SYDNEY (Reuters) - Former world number one Victoria Azarenka was surprisingly given the nod to play singles for Belarus in their Fed Cup semi-final against Australia and will meet her often doubles partner Ashleigh Barty in the second match on Saturday.
The double Australian Open champion was chosen ahead of world number 35 Aliaksandra Sasnovich probably because of her success on the blue hardcourts Down Under, where she has also won the Brisbane and Sydney titles.
It will be her first singles appearance in the Fed Cup since a World Group playoff against Russia in 2016 after she had a baby then had to limit her travel due to a custody dispute. She played doubles against Germany earlier this year.
Azarenka and Barty teamed up for doubles at the Australia Open and again at Miami last month, where they made the semi-finals.
Azarenka beat Barty the only time the pair have met in singles - last year in Tokyo - but since then the Australian has moved into the world’s top 10 and won her first Premier Tier tournament in Miami last month.
Barty said the 6-4 6-2 loss to Azarenka in Tokyo had been “one way traffic” and expected the world number 61 to draw on her success in Australia when they clash after former U.S. Open champion Samantha Stosur’s opening match against world number 10 Aryna Sabalenka.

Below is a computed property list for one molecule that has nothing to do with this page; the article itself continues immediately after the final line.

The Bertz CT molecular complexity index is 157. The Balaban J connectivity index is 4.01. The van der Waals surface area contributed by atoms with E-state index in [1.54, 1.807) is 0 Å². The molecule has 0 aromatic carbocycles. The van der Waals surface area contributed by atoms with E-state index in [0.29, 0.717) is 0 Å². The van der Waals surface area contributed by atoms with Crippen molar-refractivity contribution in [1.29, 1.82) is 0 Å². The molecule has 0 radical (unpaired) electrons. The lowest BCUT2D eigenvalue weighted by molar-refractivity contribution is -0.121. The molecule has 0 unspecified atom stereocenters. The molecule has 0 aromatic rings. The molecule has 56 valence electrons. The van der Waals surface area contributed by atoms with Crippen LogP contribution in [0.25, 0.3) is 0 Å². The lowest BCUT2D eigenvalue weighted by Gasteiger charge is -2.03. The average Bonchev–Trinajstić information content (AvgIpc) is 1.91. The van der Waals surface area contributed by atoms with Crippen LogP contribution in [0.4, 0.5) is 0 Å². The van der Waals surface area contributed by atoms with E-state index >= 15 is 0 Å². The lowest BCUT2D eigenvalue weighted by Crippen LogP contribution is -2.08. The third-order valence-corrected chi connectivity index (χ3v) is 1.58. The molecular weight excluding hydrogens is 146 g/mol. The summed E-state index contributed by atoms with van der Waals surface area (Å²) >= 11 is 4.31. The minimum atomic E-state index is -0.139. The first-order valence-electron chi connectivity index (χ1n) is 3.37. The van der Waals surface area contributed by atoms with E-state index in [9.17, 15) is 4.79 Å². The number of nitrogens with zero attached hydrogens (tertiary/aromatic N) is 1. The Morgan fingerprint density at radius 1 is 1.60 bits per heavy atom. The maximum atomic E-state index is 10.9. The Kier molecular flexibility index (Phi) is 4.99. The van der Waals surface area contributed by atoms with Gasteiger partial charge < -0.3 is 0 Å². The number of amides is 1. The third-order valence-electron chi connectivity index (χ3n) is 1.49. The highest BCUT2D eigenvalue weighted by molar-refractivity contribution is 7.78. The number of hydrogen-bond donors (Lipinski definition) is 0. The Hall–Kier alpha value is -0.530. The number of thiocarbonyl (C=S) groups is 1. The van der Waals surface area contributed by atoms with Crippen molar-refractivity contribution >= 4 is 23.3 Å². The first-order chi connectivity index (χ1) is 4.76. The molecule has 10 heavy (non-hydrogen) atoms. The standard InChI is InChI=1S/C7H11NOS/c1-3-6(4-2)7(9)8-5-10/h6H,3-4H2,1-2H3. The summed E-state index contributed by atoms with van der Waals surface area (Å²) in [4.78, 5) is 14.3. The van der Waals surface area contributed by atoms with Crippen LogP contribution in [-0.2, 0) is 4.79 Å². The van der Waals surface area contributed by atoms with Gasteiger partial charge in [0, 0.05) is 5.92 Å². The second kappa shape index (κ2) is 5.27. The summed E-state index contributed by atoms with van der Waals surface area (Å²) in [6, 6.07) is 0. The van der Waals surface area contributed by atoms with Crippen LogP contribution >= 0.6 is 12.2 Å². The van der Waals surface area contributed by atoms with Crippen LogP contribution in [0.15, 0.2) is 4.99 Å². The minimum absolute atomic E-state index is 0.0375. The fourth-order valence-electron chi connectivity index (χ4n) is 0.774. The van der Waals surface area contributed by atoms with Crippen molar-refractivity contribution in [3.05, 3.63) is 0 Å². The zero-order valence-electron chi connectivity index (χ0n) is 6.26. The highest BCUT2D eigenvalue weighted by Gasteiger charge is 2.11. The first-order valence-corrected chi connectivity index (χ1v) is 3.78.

“In Australia she’s had some of her best results,” Barty said. “She’s very familiar with this surface, with this court, and I think in a way it’s remarkable what she’s been able to do after having (her son) Leo and coming back so quickly and being so successful.”
Stosur’s selection by Australia captain Alicia Molik to open the tie against the hard-hitting Sabalenka was also bit surprising given the 35-year-old’s struggles at home tournaments.
The 2011 U.S. Open champion has never gone beyond the fourth round at the Australian Open and struggled in both Brisbane and Sydney, but Molik said her experience was what swayed it in her favour over the higher ranked Daria Gavrilova.
“It’s a player Sam’s really familiar with and that’s really important in a tie like this, one where no doubt experience has to count as well,” Molik said.
“It’d be incredible if I saw her on the weekend get the best out of herself.
“She’s achieved so much and more than most in her career and you talk about longevity and professionalism - you’ve got your number one person sitting right here.”
The reverse singles and doubles match, if required, are scheduled for Sunday.
France are hosting Romania indoors on clay in Rouen in the other semi-final.
Reporting by Greg Stutchbury in Wellington; Editing by Sudipto Ganguly